Managing the stress of racial encounters and navigating everyday microaggressions is difficult. Prof. Howard Stevenson, Professor of Africana Studies at the Graduate School of Education at the University of Pennsylvania and Executive Director of the Racial Empowerment Collaborative, notes the importance of helping people of color cope with the emotions of racial trauma and focuses on strategies for reacting to these charged moments. Dr. Stevenson joined Stew Friedman on his show, Work and Life, on Wharton on Business Radio 132 to discuss racial socialization, racial literacy, and how to respond to instances of racial confrontation.
Here are highlights from their conversation, available in full here as a free podcast.
Racial socialization often starts at a young age, whether directly through educational conversations with parents or indirectly through parental actions and reactions.
“I’m a clinical style psychologist primarily working with families and families of color. For about 30 years, I’ve been studying the question of whether it matters when parents talk to their kids about race. That area of research is called racial socialization. In a nutshell, one argument is Black and Brown families tend to think they need to talk to their children about race because of racial hostility in the world, and whether it’s direct or indirect, children pick up messages from family and make judgments about it.”
“One form of socialization, from a child’s view, is watching how your parent navigates racial disrespect, and another form is her telling you exactly why she did not tolerate the racial disrespect…We know now that kids pick up a lot more on what we don’t say and how we nonverbally behave, and that is a form of teaching or socialization. Everybody responds and notices what their parents say and don’t say about race every day.”
Racial literacy and the ability to read, recast, and resolve is a necessary strategy to calmly assess and confront racism in everyday life.
“Racial socialization is informing and preparing kids indirectly about dealing with race, whereas literacy is about being much more explicit. It’s about confrontation. It’s about moving away from all the obfuscations. ‘Let’s talk about what Daddy wants you to do when somebody comes (up to you) and says this.’”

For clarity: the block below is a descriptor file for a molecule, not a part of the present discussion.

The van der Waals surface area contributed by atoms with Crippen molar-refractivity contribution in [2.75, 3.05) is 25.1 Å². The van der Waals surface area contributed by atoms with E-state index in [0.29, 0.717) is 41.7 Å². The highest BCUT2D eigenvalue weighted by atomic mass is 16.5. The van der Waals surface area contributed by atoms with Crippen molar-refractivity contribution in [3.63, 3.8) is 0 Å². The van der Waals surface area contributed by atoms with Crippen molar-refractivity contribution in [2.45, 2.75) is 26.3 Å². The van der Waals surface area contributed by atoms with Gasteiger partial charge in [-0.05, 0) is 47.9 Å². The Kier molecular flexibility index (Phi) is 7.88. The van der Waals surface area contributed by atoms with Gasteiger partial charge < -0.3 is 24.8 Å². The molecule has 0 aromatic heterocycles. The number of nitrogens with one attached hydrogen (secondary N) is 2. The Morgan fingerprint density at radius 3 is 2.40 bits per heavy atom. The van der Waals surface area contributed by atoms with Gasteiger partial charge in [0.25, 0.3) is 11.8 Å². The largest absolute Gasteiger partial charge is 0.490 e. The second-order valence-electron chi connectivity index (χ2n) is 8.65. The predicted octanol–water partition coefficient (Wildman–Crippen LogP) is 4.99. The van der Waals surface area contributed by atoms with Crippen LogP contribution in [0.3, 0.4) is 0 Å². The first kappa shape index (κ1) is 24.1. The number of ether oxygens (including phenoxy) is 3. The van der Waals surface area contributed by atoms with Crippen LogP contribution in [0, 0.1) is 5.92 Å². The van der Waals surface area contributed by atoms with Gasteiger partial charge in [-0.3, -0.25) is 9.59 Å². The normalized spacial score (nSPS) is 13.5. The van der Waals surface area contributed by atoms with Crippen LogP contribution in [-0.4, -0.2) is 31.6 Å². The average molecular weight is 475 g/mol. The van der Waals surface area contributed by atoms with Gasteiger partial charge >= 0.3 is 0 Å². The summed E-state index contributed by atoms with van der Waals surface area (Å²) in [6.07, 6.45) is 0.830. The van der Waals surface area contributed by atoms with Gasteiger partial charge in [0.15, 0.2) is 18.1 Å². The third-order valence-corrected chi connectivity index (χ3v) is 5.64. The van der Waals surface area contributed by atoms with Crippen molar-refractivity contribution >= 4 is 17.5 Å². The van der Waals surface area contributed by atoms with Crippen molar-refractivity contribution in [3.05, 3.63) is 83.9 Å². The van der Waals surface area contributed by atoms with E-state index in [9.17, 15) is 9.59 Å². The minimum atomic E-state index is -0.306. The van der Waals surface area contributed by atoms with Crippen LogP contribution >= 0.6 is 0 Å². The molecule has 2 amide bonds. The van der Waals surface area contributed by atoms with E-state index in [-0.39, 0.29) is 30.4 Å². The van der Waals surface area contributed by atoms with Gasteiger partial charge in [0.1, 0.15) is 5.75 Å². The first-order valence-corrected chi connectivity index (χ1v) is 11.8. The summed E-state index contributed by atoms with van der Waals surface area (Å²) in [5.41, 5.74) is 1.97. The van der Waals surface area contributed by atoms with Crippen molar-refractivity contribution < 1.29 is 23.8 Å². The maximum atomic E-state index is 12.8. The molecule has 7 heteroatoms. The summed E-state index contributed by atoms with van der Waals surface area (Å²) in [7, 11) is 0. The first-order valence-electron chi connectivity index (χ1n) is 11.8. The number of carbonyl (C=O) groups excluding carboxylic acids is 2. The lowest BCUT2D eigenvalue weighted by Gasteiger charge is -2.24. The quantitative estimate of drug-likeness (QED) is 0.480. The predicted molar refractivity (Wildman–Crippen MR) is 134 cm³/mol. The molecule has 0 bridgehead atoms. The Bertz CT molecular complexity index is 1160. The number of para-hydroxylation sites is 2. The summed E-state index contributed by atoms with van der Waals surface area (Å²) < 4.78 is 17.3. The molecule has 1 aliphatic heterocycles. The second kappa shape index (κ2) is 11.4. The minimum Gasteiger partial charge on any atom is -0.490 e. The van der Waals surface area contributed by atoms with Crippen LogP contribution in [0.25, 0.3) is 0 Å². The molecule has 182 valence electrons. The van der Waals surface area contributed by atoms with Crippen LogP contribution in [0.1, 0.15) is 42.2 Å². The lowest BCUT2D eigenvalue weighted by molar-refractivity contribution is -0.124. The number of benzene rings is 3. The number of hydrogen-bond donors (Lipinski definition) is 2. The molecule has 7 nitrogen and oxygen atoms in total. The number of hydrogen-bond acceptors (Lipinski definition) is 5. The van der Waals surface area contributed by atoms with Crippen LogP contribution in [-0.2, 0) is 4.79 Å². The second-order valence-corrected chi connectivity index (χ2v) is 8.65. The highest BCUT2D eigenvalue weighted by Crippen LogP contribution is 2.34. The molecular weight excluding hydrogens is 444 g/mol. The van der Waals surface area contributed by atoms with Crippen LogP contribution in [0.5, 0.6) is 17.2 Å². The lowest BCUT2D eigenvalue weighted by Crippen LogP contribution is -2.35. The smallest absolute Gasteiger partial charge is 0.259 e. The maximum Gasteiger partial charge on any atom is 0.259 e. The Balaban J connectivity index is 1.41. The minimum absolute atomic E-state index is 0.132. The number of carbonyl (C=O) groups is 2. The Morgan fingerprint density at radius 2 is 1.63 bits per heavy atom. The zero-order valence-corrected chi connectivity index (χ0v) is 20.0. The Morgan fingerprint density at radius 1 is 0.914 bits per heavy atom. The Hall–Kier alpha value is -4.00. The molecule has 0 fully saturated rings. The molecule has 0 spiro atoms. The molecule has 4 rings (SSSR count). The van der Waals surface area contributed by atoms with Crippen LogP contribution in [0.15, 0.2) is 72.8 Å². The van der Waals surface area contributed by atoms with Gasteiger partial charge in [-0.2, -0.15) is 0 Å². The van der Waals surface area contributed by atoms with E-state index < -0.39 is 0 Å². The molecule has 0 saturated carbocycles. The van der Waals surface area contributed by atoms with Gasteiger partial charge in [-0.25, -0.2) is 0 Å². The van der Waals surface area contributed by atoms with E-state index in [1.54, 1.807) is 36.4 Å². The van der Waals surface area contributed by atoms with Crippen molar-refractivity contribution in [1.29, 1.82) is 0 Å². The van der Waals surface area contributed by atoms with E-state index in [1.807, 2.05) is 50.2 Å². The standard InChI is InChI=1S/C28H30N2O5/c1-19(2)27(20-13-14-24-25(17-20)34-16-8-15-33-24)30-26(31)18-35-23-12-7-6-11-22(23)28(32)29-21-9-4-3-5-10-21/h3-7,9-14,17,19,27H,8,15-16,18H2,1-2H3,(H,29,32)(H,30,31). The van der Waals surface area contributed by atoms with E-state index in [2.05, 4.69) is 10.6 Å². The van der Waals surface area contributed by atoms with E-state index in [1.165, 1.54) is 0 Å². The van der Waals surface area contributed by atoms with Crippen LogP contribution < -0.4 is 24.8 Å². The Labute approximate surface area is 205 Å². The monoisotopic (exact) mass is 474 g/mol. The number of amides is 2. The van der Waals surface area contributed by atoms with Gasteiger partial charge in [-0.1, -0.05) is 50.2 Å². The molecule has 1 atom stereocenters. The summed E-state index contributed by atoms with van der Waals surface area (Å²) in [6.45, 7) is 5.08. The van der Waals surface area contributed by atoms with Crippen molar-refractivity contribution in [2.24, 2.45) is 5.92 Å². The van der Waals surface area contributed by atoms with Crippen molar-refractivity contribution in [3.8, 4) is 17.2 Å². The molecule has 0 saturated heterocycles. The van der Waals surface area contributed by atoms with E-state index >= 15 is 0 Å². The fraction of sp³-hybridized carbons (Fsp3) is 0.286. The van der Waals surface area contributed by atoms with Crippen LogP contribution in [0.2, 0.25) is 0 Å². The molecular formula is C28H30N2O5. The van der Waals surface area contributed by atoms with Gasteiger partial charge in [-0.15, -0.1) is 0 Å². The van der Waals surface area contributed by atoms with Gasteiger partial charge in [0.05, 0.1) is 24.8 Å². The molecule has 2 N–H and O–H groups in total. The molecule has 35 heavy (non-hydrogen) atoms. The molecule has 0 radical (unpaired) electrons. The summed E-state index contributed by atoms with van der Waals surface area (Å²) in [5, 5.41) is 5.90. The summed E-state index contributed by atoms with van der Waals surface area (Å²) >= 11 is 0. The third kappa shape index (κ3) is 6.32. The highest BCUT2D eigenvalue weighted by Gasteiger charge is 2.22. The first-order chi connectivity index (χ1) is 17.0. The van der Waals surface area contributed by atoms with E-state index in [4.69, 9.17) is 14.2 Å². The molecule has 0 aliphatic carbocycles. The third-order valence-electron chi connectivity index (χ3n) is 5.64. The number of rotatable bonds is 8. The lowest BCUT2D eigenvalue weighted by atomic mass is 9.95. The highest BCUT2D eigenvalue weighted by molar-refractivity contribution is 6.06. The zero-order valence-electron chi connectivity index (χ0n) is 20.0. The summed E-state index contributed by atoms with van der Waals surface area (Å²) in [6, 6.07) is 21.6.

“We define literacy as the ability to read, recast, and resolve a racially stressful moment. Racially stressful moments can come from anywhere: they can come from family, they can come from neighbors, they can come from school teachers, etc.”
“Reading is considered fundamental to a racial encounter. That is how well you pick up that something racial just happened. Because if you don’t pick it up, you’re not going to be great at making a healthy racial decision if you don’t see race.”
“But if you are stressed, let’s say on a scale of 1 to 10, how do you bring your 8, 9, or 10, which are threat-level conditions, down to a 5, 6, or 7 to be able to make a healthy decision? Eight, 9, or 10 is like facing a poisonous snake or tsunami. You either call on your creator when that happens or you give up and wonder what the afterlife is about. Five, 6, or 7 is like climbing a mountain. Challenging but not impossible and not an immediate threat. Recasting is, Can I get my 8, 9, or 10 down to a 5, 6, 7, or even lower?”
“Reading is ‘Do I see it?’ Recasting is, ‘Can I manage my emotions and stress?’ and resolving is ‘Do I walk away from the moment feeling I made a just social decision that matches my values? Did I under-react and pretend it didn’t really bother me when it did? Or did I overreact and curse everybody out, including the cat, the dog, knowing they had nothing to do with it?’”
Through the Racial Empowerment Collaborative (REC) and Lion’s Story, Stevenson highlights the necessity of developing a strong sense of self in order to tap into the courage you need to overcome these difficult moments.
“The REC is a center that I started about six years ago. It is a program development center, a research center, and a training center. In many respects, we have developed different interventions around the notion of racial literacy. We knew that racial socialization was positive for young people and for adults, and we also knew that racial literacy allowed us to be more specific about how to include those strategies in teacher education.”
“We use a proverb that’s been useful since I came to Penn. It’s called a lion’s story. A lion’s story will never be known as long as the hunter is the one to tell it. My job and the job of (my colleagues at a nonprofit called the Lion’s Story) is to help you fall in love with your own story. You have to capture the flaws of those moments, such as the humiliation, but also capture the courage. If you can do that, then you’re not as vulnerable to other people narrating your story for you.”
“What if you could, in that moment, say ‘I reject your rejection of me?’ We’ve been helping young people and adults realize this moment or this microaggression could affect me for the rest of my life, and I’m not going to allow that. I’m going to find my voice. And we teach them what to say, how to say it in their own language and words, using skills around emotional regulation and confrontation. We think it can also be applied to preventing harassment around power issues and gender and other arenas as well.”
“You will see it when it happens. You will say, ‘That’s not my story.’ You will find the words, and practice is going to make you better at speaking up when you see injustice against you, somebody you care about, or somebody you don’t even know. You need practice to find that voice. It starts with you falling in love with your own narrative.”
— Erin Lomboy, W’21
Posted: October 22, 2020